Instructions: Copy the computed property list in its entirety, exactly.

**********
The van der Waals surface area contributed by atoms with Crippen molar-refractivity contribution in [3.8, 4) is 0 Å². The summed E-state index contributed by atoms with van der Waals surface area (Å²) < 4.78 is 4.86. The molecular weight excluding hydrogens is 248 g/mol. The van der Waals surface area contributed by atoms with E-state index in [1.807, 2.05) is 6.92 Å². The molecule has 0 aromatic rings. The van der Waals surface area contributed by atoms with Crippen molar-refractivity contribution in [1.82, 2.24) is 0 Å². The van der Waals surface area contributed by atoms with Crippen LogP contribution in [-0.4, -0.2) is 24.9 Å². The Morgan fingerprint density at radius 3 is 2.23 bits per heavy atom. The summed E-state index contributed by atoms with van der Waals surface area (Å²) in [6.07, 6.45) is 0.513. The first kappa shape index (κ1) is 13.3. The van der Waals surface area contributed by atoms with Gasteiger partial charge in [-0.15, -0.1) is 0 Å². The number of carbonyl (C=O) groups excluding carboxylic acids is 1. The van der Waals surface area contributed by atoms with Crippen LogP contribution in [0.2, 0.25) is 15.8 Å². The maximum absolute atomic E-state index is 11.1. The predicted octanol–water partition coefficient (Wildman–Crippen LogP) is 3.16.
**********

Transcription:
The van der Waals surface area contributed by atoms with Crippen molar-refractivity contribution in [3.8, 4) is 0 Å². The summed E-state index contributed by atoms with van der Waals surface area (Å²) < 4.78 is 4.86. The molecular weight excluding hydrogens is 248 g/mol. The van der Waals surface area contributed by atoms with E-state index in [1.807, 2.05) is 6.92 Å². The molecule has 0 aromatic rings. The van der Waals surface area contributed by atoms with Crippen molar-refractivity contribution in [1.82, 2.24) is 0 Å². The van der Waals surface area contributed by atoms with Crippen LogP contribution in [-0.4, -0.2) is 24.9 Å². The Morgan fingerprint density at radius 3 is 2.23 bits per heavy atom. The summed E-state index contributed by atoms with van der Waals surface area (Å²) in [6.07, 6.45) is 0.513. The first kappa shape index (κ1) is 13.3. The van der Waals surface area contributed by atoms with Gasteiger partial charge in [-0.15, -0.1) is 0 Å². The number of carbonyl (C=O) groups excluding carboxylic acids is 1. The van der Waals surface area contributed by atoms with Crippen LogP contribution in [0.2, 0.25) is 15.8 Å². The maximum absolute atomic E-state index is 11.1. The predicted octanol–water partition coefficient (Wildman–Crippen LogP) is 3.16.